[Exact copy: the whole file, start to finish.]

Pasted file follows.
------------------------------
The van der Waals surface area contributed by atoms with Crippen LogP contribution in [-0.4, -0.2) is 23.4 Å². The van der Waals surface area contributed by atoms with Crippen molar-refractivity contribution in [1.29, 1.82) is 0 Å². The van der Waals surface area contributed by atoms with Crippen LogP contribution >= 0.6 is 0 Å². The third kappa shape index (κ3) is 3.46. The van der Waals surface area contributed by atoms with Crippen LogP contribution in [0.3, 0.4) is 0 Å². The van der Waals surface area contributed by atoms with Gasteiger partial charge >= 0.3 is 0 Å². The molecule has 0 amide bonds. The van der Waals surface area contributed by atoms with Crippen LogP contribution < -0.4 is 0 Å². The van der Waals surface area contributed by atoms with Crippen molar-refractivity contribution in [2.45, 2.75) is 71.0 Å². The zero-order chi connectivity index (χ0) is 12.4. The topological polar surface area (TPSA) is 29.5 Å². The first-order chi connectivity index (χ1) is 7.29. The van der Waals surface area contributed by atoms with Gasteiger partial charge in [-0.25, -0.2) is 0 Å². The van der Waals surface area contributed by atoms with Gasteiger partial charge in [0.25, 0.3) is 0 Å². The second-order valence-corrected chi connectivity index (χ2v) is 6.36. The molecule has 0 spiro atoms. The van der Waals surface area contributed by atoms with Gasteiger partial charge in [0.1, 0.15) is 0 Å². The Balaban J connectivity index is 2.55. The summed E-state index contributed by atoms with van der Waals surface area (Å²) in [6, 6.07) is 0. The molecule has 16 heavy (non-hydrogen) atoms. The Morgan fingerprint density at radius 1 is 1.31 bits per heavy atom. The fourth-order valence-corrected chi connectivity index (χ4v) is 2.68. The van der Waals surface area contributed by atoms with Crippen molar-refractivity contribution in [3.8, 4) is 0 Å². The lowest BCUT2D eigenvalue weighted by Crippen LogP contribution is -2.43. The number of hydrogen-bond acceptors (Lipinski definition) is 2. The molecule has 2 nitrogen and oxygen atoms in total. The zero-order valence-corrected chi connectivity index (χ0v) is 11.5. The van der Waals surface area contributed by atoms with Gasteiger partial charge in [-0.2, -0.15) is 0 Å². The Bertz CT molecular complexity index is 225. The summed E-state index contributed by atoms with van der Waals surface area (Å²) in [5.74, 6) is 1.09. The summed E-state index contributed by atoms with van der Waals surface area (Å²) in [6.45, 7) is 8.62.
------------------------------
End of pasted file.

The van der Waals surface area contributed by atoms with Crippen LogP contribution in [-0.4, -0.2) is 23.4 Å². The van der Waals surface area contributed by atoms with Crippen molar-refractivity contribution in [1.29, 1.82) is 0 Å². The van der Waals surface area contributed by atoms with Crippen LogP contribution >= 0.6 is 0 Å². The third kappa shape index (κ3) is 3.46. The van der Waals surface area contributed by atoms with Crippen LogP contribution in [0.3, 0.4) is 0 Å². The van der Waals surface area contributed by atoms with Gasteiger partial charge >= 0.3 is 0 Å². The molecule has 0 amide bonds. The van der Waals surface area contributed by atoms with Crippen LogP contribution < -0.4 is 0 Å². The van der Waals surface area contributed by atoms with Crippen molar-refractivity contribution in [2.45, 2.75) is 71.0 Å². The zero-order chi connectivity index (χ0) is 12.4. The topological polar surface area (TPSA) is 29.5 Å². The first-order chi connectivity index (χ1) is 7.29. The van der Waals surface area contributed by atoms with Gasteiger partial charge in [-0.25, -0.2) is 0 Å². The van der Waals surface area contributed by atoms with Gasteiger partial charge in [0.25, 0.3) is 0 Å². The second-order valence-corrected chi connectivity index (χ2v) is 6.36. The molecule has 0 spiro atoms. The van der Waals surface area contributed by atoms with Gasteiger partial charge in [0.1, 0.15) is 0 Å². The Balaban J connectivity index is 2.55. The summed E-state index contributed by atoms with van der Waals surface area (Å²) in [6, 6.07) is 0. The molecule has 16 heavy (non-hydrogen) atoms. The Morgan fingerprint density at radius 1 is 1.31 bits per heavy atom. The fourth-order valence-corrected chi connectivity index (χ4v) is 2.68. The van der Waals surface area contributed by atoms with Crippen molar-refractivity contribution in [3.8, 4) is 0 Å². The lowest BCUT2D eigenvalue weighted by Crippen LogP contribution is -2.43. The number of hydrogen-bond acceptors (Lipinski definition) is 2. The molecule has 2 nitrogen and oxygen atoms in total. The zero-order valence-corrected chi connectivity index (χ0v) is 11.5. The van der Waals surface area contributed by atoms with Gasteiger partial charge in [-0.2, -0.15) is 0 Å². The Bertz CT molecular complexity index is 225. The summed E-state index contributed by atoms with van der Waals surface area (Å²) in [5.74, 6) is 1.09. The summed E-state index contributed by atoms with van der Waals surface area (Å²) in [6.45, 7) is 8.62.